Many of the remaining vulnerabilities were in the core kernel or in architecture-specific code. The number of vulnerabilities found in drivers - the part of the kernel which has long been sneered at as containing the worst code - is actually quite small. On the other hand, four of the CVE-listed vulnerabilities (the Xen, AppArmor, and utrace problems) were caused by out-of-tree code added by distributors. There is no way to know how many vulnerabilities were fixed without obtaining a CVE number - or without even realizing that a vulnerability existed in the first place.
When a single program is responsible for this many vulnerabilities, it makes sense to ask why. The kernel, of course, is a very large program; more code means more bugs, some of which will have security implications. Beyond that, though, the kernel runs in a special, privileged environment. Flaws which would simply be fixed as just-another-crash in a normal application are denial-of-service vulnerabilities in the kernel - or worse. So a larger number of vulnerabilities in the kernel does not, by itself, imply that the kernel's code is worse than that of other programs; it only reflects the fact that the consequences of kernel bugs tend to be more severe.
The discovery (and repair) of vulnerabilities does not necessarily imply that our current process is creating a lot of vulnerabilities; it could be that we are mostly fixing older problems. If the developers are fixing vulnerabilities more quickly than they are adding more, life should be good in the long run. The vulnerabilities in the list above vary from those which are very old (affecting 2.4 kernels too) to some which are very new (the UVC driver was added in 2.6.26). Some of them are in code which, while being intended for the mainline, has not yet been merged. It is probably impossible to say whether security problems are being fixed more quickly than they are being created, but one thing is clear: all of that code flowing into the mainline is bringing a certain number of security problems with it.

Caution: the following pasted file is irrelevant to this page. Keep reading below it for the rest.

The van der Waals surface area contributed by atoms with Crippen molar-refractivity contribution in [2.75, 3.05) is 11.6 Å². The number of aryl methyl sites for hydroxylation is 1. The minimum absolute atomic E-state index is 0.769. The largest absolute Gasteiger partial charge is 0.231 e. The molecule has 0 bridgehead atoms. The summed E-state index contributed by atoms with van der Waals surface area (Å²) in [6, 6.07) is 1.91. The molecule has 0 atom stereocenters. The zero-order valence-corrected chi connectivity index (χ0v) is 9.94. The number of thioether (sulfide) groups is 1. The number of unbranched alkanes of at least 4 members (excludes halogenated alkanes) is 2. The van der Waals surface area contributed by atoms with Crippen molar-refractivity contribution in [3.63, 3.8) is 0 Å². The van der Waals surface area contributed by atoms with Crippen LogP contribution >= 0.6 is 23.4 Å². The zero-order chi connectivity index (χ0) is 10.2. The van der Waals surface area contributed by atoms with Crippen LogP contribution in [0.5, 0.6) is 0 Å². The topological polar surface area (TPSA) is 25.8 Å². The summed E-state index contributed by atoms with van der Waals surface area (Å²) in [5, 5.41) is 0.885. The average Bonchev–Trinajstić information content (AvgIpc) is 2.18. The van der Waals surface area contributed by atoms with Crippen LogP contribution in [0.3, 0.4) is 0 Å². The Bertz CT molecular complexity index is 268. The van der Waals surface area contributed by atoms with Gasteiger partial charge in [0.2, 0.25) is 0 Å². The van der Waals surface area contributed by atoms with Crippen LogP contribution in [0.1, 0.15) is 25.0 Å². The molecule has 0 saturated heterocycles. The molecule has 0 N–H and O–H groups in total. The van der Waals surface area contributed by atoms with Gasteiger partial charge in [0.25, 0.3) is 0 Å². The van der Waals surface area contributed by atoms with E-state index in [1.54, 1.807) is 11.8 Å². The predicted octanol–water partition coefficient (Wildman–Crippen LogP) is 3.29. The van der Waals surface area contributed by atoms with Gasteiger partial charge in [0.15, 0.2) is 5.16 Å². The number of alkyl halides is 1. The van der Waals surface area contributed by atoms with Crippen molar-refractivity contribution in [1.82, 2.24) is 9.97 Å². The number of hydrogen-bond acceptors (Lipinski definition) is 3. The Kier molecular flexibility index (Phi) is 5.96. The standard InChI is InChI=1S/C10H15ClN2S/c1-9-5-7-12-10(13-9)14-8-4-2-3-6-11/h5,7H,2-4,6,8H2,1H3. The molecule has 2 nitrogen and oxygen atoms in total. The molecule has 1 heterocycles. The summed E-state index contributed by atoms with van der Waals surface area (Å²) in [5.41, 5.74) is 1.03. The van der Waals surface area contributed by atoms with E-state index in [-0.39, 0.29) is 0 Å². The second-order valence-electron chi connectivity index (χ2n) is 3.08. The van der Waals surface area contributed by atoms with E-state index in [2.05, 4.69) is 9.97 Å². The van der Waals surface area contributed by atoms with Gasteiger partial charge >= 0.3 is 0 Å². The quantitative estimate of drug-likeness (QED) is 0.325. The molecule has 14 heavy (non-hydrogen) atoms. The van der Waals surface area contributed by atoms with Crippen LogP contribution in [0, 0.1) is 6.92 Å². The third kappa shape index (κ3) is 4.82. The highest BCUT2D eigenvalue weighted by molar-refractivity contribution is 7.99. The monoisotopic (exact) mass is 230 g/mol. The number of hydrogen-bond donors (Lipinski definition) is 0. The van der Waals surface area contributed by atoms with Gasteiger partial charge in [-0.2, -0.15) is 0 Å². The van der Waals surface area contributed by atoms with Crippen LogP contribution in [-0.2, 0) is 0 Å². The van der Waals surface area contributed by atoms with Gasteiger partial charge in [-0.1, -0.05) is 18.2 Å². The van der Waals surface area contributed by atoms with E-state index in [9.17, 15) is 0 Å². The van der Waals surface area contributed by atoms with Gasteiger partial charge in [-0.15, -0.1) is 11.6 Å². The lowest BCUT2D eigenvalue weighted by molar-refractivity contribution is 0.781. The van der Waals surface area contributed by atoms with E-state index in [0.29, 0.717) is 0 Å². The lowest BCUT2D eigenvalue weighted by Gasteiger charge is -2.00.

For that reason, it is a little discouraging that there is little work being done in the kernel community with the explicit goal of improving the security of the kernel. Few patches are reviewed with security issues in mind; the vmsplice() vulnerability, as one example, was a clear failure of the review process. There are undoubtedly many people who are doing fuzz testing and such - some of them are even the good guys - but much of the formal testing going on seems aimed more at API conformance than at security verification. There must be more work going on behind the scenes, but it is still hard to avoid a sense of a certain amount of complacency with regard to security issues.
As a community, we take pride in the security of our system. But one vulnerability per week is not the most inspiring security record. It would be good to find a way to do better than that. Better tools must be a part of the solution, but more thorough code review is also needed. There still is no substitute for a pair of eyeballs looking for ways in which new code might be subverted. Asking for more security-oriented review seems ambitious when code review is already one of the biggest bottlenecks in the development process. But the alternative would appear to be to continue to add to our collection of CVE numbers.
Page editor: Jonathan Corbet
Copyright © 2008, Eklektix, Inc.
Comments and public postings are copyrighted by their creators.
Linux is a registered trademark of Linus Torvalds